Rank: High

Human influence is largely historic, fisheries were and are mainly confined to seamount summits (SEAFO information, Clark et al., 2007, and relevant papers cited in Perez et al., 2012), and oil exploration drilling has been limited to date. Whaling has ceased in this area for several decades. Apart from seamounts that are likely to have been impacted by bottom-fishing, the remainder of the area is considered to have a high degree of naturalness. No evidence exists to suggest that the high seas portion of the EBSA is impacted to any large degree, it is therefore reasonable to assume that it is in good condition. The Namibian sections of the EBSA are largely in good condition, though some impacted areas exist on the far eastern edge (Holness et al., 2014). 



BirdLife International. 2009. Designing networks of marine protected areas: exploring the linkages between Important Bird Areas and ecologically or biologically significant marine areas. Cambridge, UK: BirdLife International. www.cbd.int/doc/meetings/mar/ewbcsima- 01/other/ewbcsima-01-birdlife-02-en.pdf.

BirdLife International. 2010. Marine Important Bird Areas toolkit: standardised techniques for identifying priority sites for the conservation of seabirds at-sea. BirdLife International, Cambridge UK. Version 1.1: May 2010. www.birdlife.org/eu/pdfs/Marine_IBA_Toolkit_2010.pdf.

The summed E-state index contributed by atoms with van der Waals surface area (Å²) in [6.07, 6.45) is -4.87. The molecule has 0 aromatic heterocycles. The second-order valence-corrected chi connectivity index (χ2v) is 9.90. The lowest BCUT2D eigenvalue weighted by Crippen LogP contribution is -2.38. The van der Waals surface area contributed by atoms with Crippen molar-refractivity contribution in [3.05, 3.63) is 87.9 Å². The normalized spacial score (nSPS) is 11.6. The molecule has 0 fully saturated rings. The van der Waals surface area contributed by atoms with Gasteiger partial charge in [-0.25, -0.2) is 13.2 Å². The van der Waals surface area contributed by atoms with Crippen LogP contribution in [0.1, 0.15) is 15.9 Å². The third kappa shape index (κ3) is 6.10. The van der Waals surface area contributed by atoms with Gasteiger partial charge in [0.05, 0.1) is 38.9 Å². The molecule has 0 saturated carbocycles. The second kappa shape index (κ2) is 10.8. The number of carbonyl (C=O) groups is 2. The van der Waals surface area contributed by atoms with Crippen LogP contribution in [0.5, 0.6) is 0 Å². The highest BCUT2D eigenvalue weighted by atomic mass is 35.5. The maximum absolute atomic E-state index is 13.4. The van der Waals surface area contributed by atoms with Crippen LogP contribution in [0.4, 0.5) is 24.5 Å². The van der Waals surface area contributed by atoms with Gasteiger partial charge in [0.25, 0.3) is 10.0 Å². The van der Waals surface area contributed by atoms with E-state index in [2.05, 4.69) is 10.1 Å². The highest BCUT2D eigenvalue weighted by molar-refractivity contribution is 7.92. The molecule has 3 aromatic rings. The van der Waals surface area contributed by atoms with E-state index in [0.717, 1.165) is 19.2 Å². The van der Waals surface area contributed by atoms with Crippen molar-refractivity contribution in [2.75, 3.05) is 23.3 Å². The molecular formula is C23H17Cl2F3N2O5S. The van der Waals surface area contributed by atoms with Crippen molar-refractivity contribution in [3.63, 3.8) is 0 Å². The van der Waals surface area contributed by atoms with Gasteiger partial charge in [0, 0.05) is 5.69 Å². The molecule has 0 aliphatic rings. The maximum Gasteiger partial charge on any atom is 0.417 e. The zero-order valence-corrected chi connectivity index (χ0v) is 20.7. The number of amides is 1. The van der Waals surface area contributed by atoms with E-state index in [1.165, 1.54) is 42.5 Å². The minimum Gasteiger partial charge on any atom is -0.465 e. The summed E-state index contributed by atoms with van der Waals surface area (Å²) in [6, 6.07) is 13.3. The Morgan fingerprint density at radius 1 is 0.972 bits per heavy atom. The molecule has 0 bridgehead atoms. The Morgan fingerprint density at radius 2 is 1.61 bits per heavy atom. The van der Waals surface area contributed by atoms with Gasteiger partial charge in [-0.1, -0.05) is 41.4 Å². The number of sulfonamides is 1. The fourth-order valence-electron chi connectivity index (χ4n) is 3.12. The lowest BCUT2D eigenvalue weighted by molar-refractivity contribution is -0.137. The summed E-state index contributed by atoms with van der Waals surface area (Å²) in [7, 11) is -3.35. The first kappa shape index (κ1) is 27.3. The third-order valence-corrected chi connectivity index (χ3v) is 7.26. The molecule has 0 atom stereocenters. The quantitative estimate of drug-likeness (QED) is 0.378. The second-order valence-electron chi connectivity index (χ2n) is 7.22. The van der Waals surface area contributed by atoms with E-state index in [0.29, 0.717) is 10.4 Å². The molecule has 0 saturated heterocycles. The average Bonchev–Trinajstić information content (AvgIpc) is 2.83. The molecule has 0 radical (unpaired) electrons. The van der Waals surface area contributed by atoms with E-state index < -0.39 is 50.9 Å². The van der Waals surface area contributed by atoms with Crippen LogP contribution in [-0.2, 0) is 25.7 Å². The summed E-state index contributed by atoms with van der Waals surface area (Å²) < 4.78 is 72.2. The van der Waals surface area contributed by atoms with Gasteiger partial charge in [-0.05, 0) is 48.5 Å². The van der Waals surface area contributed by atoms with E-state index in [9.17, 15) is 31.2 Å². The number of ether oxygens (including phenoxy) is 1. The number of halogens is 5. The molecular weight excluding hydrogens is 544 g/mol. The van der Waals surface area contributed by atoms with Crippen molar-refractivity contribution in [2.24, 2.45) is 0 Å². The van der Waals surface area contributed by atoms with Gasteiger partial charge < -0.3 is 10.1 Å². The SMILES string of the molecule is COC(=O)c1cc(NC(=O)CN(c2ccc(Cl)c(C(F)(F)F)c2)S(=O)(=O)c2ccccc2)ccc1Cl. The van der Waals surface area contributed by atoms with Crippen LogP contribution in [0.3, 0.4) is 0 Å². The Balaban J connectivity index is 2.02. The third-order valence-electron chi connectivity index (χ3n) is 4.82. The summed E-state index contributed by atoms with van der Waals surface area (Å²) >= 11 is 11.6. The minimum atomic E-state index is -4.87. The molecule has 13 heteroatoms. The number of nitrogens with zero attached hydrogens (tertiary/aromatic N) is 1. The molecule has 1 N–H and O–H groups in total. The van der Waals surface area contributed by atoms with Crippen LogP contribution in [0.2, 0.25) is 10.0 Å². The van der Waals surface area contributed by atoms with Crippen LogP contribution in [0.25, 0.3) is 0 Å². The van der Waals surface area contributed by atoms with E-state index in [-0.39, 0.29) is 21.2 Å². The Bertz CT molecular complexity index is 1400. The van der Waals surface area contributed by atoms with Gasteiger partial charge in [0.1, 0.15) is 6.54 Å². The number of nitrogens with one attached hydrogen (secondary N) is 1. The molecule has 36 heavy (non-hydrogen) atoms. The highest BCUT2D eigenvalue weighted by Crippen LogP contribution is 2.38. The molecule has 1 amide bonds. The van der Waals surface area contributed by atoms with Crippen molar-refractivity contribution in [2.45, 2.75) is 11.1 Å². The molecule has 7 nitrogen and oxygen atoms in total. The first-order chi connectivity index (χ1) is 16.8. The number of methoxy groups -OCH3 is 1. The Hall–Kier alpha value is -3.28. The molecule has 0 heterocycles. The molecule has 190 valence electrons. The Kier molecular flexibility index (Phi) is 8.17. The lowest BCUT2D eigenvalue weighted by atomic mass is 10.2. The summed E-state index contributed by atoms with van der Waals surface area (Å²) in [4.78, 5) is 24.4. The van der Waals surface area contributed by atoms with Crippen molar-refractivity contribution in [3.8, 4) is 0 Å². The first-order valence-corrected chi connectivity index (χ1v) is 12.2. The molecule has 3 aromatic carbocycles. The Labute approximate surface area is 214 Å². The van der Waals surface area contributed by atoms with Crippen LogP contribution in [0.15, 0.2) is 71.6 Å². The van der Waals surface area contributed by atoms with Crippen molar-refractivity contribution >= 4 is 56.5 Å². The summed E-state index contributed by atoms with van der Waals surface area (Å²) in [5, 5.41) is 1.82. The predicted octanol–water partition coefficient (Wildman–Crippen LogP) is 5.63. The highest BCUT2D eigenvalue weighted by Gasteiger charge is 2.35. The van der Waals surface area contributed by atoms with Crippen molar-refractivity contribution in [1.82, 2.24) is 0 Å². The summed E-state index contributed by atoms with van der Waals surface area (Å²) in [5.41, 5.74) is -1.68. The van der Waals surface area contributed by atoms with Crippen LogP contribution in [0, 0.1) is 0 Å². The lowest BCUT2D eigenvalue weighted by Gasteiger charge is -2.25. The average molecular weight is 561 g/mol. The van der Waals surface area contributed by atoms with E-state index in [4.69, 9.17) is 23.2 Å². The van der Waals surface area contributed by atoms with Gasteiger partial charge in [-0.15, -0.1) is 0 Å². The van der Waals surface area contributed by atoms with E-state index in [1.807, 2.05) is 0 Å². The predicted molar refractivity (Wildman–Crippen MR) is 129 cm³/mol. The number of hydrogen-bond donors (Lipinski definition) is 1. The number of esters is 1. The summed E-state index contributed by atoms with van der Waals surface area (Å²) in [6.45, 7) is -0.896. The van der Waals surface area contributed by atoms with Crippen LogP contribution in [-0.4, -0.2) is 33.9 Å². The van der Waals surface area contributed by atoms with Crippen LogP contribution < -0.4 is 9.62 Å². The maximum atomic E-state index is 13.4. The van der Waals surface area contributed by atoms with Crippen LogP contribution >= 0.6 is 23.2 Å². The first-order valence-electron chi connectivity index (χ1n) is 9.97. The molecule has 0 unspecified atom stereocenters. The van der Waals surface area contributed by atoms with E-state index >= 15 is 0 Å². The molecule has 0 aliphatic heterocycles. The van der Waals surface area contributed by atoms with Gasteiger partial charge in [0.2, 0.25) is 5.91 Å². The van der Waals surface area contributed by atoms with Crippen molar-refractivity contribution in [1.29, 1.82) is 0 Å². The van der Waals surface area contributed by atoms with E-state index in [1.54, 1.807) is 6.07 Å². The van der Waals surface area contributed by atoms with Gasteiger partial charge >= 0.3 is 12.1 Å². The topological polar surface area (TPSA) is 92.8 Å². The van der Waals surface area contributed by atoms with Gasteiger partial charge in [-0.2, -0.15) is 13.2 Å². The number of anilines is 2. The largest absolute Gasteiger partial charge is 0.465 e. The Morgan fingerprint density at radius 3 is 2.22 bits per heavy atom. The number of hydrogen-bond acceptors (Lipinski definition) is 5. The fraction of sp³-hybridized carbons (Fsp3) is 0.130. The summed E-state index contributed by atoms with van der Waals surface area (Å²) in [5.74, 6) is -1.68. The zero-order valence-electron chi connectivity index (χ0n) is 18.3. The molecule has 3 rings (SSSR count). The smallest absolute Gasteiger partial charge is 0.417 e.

Census of Marine Life project CenSeam http://censeam.niwa.co.nz, http://seamounts.sdsc.edu.

Clark, M.R., Vinichenko, V.I., Gordon, J.D.M, Beck-Bulat, G.Z., Kukharev, N.N., Kakora, A.F. 2007. Large scale distant water trawl fisheries on seamounts. Pp. 361-412 in Seamounts: Ecology, Fisheries and Conservation. Fish and Aquatic Resources Series 12, T.J. Pitcher, T. Morato, P.J.B. Hart, M.R. Clark, N. Haggan and R.S. Santos, eds, Blackwell Publishing, Oxford.

Durán Muñoz, P., Sayago-Gil, M., Murillo, F.J., Del Río, J.L., López-Abellán, L.J., Sacau, M., Serralde, R. 2012. Actions taken by fishing nations towards identification and protection of vulnerable marine ecosystems in the high seas: The Spanish case (Atlantic Ocean). Marine Policy, 36: 536–543.

FAO FIRMS (Fishery Resources Monitoring System) firms.fao.org.